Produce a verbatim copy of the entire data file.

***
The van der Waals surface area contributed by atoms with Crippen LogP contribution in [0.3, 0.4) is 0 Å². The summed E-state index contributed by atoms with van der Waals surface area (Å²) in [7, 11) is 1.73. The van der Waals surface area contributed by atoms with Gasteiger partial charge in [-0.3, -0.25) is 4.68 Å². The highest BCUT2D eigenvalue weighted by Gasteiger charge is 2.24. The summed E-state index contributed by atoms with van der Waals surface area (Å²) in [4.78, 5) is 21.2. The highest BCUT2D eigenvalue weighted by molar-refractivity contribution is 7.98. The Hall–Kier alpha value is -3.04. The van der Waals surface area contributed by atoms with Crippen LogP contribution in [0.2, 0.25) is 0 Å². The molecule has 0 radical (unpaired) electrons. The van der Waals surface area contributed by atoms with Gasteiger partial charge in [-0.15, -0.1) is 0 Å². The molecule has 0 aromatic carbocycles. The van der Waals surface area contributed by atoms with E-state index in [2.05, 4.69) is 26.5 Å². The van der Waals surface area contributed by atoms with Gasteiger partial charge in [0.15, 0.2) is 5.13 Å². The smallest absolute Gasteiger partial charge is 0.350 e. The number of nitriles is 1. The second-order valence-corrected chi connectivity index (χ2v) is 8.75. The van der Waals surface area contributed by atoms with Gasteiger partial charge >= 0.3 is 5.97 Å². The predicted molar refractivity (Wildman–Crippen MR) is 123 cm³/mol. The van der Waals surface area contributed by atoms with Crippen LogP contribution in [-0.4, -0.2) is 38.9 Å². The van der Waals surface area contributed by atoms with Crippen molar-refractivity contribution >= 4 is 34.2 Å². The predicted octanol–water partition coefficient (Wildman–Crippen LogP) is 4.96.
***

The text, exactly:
The van der Waals surface area contributed by atoms with Crippen LogP contribution in [0.3, 0.4) is 0 Å². The summed E-state index contributed by atoms with van der Waals surface area (Å²) in [7, 11) is 1.73. The van der Waals surface area contributed by atoms with Gasteiger partial charge in [-0.3, -0.25) is 4.68 Å². The highest BCUT2D eigenvalue weighted by Gasteiger charge is 2.24. The summed E-state index contributed by atoms with van der Waals surface area (Å²) in [4.78, 5) is 21.2. The highest BCUT2D eigenvalue weighted by molar-refractivity contribution is 7.98. The Hall–Kier alpha value is -3.04. The van der Waals surface area contributed by atoms with Crippen LogP contribution in [0.2, 0.25) is 0 Å². The molecule has 0 radical (unpaired) electrons. The van der Waals surface area contributed by atoms with Gasteiger partial charge in [-0.15, -0.1) is 0 Å². The molecule has 0 aromatic carbocycles. The van der Waals surface area contributed by atoms with E-state index in [2.05, 4.69) is 26.5 Å². The van der Waals surface area contributed by atoms with Gasteiger partial charge in [0.15, 0.2) is 5.13 Å². The smallest absolute Gasteiger partial charge is 0.350 e. The number of nitriles is 1. The second-order valence-corrected chi connectivity index (χ2v) is 8.75. The van der Waals surface area contributed by atoms with Gasteiger partial charge >= 0.3 is 5.97 Å². The predicted molar refractivity (Wildman–Crippen MR) is 123 cm³/mol. The van der Waals surface area contributed by atoms with Crippen LogP contribution in [-0.4, -0.2) is 38.9 Å². The van der Waals surface area contributed by atoms with Crippen molar-refractivity contribution >= 4 is 34.2 Å². The predicted octanol–water partition coefficient (Wildman–Crippen LogP) is 4.96.